Tuesday, 24 April 2007

Why The Election Commission is NOT Independent, But Blatantly Biased and Unfair

From LimKitSiang Blog:Read Here


WHY is the Election Commission Chairman, Tan Sri Abdul Rashid Abdul Rahman, keeping totally silent with regard to flagrant disregard of the election law.

Is the Election Commission prepared to establish its independence, professionalism and commitment to its constitutional mandate to conduct free, fair and clean elections - by speaking out against the worst case of money politics in 50 years in the history of by-elections in Ijok?"
-Lim Kit Siang

In a Mingguan Malaysia interview yesterday, the Election Commission Chairman Tan Sri Abdul Rashid Abdul Rahman challenged the general perception that the Election Commission is not fair, independent and transparent in the discharge of its constitutional mandate to conduct elections.

How can the Election Commission claim to have conducted fair and transparent elections in the past and the present?

  1. Opposition parties NOT allowed to send polling agents to supervise the casting of postal ballots by members of the police and security forces to ensure free and fair casting of votes.

  2. The huge presence of “phantom” voters.

  3. Inability to ensure a comprehensive and inclusive electoral roll with the highest possible percentage of eligible voters on the electoral register as there are at present 4.9 million eligible but unregistered voters.

  4. Prohibit unfair, dishonest and one-sided media coverage, whether print , radio or television during the election campaigns, such as “below-the-belt” and unethical cartoons, write-ups, broadcasts and telecasts and the “fear and scare” advertisements against the Opposition.

  5. Prohibit money politics, not only by candidates but also by political parties.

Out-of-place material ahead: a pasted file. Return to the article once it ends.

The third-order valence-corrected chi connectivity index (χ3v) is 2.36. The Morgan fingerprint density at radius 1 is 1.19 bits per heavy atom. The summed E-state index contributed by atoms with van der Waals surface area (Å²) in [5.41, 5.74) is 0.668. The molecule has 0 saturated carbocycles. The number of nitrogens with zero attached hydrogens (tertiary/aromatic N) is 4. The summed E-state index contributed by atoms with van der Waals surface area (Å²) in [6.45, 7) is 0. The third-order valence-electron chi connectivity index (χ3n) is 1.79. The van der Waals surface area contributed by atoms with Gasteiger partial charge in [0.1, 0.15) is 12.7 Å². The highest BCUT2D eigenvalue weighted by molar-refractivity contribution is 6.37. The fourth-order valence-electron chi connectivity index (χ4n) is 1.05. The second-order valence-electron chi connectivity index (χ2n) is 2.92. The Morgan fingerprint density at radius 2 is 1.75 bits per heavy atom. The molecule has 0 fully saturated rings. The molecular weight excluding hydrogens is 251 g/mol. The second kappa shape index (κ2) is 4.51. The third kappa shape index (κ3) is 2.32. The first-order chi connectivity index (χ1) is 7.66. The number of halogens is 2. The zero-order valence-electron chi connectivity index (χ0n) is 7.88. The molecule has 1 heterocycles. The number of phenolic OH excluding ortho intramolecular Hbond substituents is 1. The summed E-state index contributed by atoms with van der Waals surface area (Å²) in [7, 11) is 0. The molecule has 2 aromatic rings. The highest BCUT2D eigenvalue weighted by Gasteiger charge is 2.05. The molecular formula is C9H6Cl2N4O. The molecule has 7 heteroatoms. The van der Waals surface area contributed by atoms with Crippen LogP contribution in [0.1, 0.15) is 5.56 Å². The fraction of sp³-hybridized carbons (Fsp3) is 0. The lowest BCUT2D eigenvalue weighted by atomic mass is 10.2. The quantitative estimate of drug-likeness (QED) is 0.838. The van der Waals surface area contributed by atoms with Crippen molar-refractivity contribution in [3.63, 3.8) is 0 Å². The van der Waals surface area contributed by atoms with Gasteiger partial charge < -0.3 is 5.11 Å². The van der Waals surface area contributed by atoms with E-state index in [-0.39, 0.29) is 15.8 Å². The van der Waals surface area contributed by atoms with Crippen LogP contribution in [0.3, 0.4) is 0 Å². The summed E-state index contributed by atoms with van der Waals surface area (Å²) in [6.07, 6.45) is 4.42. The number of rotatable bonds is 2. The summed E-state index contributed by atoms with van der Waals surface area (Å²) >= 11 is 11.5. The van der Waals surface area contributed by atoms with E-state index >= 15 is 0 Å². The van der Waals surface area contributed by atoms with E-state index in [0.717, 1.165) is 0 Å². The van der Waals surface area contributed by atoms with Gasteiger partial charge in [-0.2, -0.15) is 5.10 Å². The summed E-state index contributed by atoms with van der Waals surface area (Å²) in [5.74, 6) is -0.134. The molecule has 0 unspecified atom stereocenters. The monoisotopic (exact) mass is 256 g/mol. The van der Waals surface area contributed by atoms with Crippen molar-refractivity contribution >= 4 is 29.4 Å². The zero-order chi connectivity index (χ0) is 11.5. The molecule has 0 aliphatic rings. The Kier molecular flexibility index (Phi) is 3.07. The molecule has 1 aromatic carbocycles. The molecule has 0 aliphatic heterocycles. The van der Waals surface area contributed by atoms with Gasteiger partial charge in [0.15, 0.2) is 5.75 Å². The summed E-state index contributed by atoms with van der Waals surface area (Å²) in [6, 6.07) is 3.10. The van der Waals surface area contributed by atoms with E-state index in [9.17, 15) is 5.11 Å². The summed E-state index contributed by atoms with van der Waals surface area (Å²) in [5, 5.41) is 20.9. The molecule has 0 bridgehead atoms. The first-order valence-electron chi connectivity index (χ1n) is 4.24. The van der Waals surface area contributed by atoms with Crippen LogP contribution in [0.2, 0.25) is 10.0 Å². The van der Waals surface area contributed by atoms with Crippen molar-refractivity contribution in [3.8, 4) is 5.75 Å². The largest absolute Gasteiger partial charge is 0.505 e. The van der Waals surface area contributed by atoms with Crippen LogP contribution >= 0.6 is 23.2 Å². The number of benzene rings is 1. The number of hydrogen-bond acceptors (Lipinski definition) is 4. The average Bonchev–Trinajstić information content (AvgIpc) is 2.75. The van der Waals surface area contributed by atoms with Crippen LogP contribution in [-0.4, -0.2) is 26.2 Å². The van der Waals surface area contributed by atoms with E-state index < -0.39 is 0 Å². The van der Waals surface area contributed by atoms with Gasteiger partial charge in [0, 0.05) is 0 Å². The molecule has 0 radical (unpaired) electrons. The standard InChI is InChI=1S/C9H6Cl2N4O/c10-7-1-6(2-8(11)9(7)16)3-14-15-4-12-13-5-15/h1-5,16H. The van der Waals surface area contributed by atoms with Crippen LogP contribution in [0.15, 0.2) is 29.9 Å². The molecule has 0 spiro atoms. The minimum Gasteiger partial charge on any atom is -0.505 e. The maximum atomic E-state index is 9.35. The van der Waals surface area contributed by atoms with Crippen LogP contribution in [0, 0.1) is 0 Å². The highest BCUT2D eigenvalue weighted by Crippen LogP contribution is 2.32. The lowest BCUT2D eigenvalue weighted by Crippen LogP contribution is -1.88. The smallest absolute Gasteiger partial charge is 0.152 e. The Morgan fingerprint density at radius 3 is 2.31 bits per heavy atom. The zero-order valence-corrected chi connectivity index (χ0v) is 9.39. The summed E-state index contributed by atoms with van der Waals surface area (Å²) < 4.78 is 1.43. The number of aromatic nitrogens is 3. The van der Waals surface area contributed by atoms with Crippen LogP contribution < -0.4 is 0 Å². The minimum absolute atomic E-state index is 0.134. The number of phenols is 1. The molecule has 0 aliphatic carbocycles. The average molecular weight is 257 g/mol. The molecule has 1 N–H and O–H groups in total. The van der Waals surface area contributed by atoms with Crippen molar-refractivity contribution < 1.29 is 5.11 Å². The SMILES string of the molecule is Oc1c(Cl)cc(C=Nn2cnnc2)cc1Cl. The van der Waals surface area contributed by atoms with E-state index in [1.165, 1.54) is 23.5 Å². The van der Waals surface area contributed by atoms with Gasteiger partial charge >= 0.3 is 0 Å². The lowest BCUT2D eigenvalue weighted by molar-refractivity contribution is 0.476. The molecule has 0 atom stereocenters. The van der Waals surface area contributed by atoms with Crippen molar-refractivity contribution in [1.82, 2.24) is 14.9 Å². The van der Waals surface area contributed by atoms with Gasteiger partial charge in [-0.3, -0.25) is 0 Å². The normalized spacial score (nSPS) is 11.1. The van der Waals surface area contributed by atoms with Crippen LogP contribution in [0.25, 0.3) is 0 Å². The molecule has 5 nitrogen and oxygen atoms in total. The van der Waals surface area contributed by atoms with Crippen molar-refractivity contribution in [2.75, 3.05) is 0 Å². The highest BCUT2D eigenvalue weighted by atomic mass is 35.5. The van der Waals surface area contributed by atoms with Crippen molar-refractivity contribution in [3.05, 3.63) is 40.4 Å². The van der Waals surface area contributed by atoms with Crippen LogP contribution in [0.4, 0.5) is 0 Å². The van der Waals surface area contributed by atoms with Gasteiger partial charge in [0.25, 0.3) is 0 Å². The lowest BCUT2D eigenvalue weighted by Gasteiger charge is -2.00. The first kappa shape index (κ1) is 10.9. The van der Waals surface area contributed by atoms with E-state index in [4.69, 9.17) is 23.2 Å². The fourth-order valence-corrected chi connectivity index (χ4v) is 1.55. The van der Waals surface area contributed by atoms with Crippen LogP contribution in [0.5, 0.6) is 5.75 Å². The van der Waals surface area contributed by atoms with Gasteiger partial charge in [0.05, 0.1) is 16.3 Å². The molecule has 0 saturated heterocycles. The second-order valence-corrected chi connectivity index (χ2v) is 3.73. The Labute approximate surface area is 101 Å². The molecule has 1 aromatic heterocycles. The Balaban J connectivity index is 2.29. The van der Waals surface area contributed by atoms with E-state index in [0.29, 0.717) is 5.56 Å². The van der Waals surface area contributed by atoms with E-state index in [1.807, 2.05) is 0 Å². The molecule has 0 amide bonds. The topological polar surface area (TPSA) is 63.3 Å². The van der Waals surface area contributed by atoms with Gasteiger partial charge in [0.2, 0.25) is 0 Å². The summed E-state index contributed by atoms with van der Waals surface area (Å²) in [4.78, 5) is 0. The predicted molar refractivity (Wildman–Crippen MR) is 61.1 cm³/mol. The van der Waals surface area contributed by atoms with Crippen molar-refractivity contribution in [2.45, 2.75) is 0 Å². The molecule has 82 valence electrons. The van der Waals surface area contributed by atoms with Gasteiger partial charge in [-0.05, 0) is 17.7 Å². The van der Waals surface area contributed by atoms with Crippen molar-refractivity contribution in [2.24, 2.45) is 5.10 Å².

6. Prohibit abuse of government resources and funds during election campaigns.

  7. The short election campaign period which is invariably decided by the Prime Minister when he dissolved Parliament, when this should be the exclusive responsibility of the Election Commission to ensure a “free, fair and clean” election.

  8. The abuses by the “caretaker” government in allocating funds and giving election promises with regard to development projects, or abuses of power by Ministers of the “caretaker” government in misappropriating public funds for party election campaigning, such as travelling and other misuse of public resources.
Electoral abuses, making a mockery of any claim to clean, free and fair elections, reach a new height in the recent Machap and the current Ijok by-elections, particularly in the tsunami of money politics to buy votes.

Machap By-Election

The Alor Gajah District Officer, Hashim Ismail, who was the returning officer of the Machap by-election, yesterday revealed that RM30 million of development projects were poured into the constituency during the two-week campaign period.

With 9,623 voters in Machap, this worked out to RM3,000 of development benefits for each voter as a result of the by-election, although it will be worth a full investigation by the Anti-Corruption Agency as to the “leakage” of the RM30 million development funds – as to what percentage actually reached the voters and not hijacked by cronies and proxies, whether it is 50%, 60%, 70% or higher.

However, this RM30 million channeling of development funds is not the sole item of expenditures for the Barisan Nasional candidate, as there were also expenses incurred by the candidate and the astronomical sums incurred by the Barisan Nasional and its component parties.

The election law limits the maximum expenditure permissible for a candidate in a state assembly election to RM100,000, which had been exceeded by easily some 400 fold in the Machap by-election.

The Ijok By-Election

The Ijok by-election is even worse in terms of money politics with the Selangor Mentri Besar Datuk Seri Mohd Khir Toyo announcing RM36 million for various development projects for the constituency even before nomination.